Total non-seasonally adjusted, (NSA) nonfarm payroll employment increased by 313,000 in February and the December and January figures were revised higher, to 175,000 and 239,000 respectfully. A total of 148,177,000 people were employed in non-farm jobs as the unemployment rate held steady according to the U.S. Bureau of Labor Statistics, (BLS) report. Employment growth has averaged 276,000 per month for the first two month this year, much stronger than the average monthly gain of 161,000 for all of 2017.
Figure 1 shows the history of the total number of U.S. workers employed in red on the left axis and the monthly change in blue on the right axis. Employment level reached a low point of 127.8 million (M), in February 2010. Since that time the economy has created 19.38M net jobs.
All major industry groups added to payrolls with the exception of information. Retail, which grew by 50,300 jobs was the big surprise after lackluster performance for much of the past year. Construction payrolls surged by 61,000, helped by good weather. Large gains were also seen in professional and business services, which added 50,000, and by government, which added 26,000 jobs.
The seasonally adjusted, (SA) U3 unemployment rate was 4.1% in February, down 0.8 percentage points year on year, (y/y). Strong labor force entry just about matched absorption, keeping the unemployment rate unchanged at 4.1%. The SA U6, (total unemployed, plus all persons marginally attached to the labor force, plus total employed part time for economic reasons, as a percent of the civilian labor force plus all persons marginally attached to the labor force) unemployment rate was 8.2%, down, 0.9 percentage points y/y.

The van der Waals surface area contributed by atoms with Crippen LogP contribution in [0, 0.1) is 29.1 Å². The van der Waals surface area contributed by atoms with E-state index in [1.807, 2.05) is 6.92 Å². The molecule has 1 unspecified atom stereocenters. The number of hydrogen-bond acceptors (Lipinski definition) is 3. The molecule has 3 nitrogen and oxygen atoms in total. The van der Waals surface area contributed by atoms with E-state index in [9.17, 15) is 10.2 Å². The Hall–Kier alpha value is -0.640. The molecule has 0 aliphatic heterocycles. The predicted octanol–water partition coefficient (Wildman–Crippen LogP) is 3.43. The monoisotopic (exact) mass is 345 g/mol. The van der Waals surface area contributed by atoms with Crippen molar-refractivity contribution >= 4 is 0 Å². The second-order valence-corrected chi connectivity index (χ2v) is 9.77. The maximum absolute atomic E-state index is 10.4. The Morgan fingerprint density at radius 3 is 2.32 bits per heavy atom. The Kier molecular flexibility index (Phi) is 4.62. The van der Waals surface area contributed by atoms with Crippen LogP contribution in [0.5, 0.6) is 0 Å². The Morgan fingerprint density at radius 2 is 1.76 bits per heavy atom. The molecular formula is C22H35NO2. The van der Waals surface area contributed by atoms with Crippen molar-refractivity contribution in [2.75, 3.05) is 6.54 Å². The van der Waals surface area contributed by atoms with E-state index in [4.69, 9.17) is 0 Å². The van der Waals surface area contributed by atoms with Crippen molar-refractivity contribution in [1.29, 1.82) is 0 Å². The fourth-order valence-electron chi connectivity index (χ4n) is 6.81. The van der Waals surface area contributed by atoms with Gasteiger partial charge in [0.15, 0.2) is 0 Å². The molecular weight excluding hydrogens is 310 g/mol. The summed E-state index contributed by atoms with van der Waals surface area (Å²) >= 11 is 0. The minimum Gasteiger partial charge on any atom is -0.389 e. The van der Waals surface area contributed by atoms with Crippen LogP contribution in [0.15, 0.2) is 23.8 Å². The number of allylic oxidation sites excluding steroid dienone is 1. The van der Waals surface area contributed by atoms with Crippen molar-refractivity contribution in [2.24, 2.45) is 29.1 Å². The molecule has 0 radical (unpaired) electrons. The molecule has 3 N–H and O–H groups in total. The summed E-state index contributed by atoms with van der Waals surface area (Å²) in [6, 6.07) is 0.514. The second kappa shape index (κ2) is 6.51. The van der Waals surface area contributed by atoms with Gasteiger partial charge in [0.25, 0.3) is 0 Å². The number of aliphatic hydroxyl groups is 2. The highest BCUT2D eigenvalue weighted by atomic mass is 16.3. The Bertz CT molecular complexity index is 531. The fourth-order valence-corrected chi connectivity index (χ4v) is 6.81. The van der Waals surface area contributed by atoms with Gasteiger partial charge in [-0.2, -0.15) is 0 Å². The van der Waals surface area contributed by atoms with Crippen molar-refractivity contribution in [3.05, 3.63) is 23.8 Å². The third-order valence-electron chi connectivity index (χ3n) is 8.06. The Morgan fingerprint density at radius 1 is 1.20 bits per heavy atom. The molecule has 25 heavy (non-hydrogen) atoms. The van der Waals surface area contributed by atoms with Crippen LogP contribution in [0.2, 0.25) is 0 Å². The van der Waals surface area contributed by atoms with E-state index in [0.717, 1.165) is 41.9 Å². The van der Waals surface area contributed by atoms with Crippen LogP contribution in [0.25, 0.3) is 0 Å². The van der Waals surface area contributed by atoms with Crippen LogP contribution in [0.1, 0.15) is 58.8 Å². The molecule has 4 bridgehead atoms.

The labor force participation rate increased by 0.3 percentage point to 63.0% in February but has shown little movement on net over the past 12 months. The employment-population ratio also increased by 0.3 percentage point over the month to 60.4%. This was the highest level since February 2009. Another market measure also showed significant improvement as the duration of unemployment declined to a cyclical low of just 9.3 weeks. An additional cyclical low was realized by those out of work for more than six months which fell to 20.7% of unemployed workers.
Figure 2 presents a chart on the employment to population ratio, (Labor Force Employed of working age/Total Population). This ratio plunged from the 62 to 63 range prior the recession to the 58 to 59 level in the 2010 to 2014 timeframe. It has been steadily climbing since then. The ratio is improving but remains well below the pre-recession level. Figure 2 also presents the labor force participation ratio (same scale). This ratio has been stubbornly flat in a tight range of 62.6 to 63.0 over the past two years.
The latest Job Openings and Labor Turnover Survey indicates a steady expansion within the labor market. Job openings remain abundant as there were 5.8M job openings. The job opening rate was 3.8%,
This month’s report is indicative a healthy labor market. Additional stimulus from the recent tax overhaul should keep the foot on the accelerator throughout the balance of the year and into 2019.
At Gerdau, we keep a keen eye on the employment numbers, especially manufacturing and construction since this is where most long product steel ends-up. In addition we know that growth in net job creation correlates to increased steel consumption.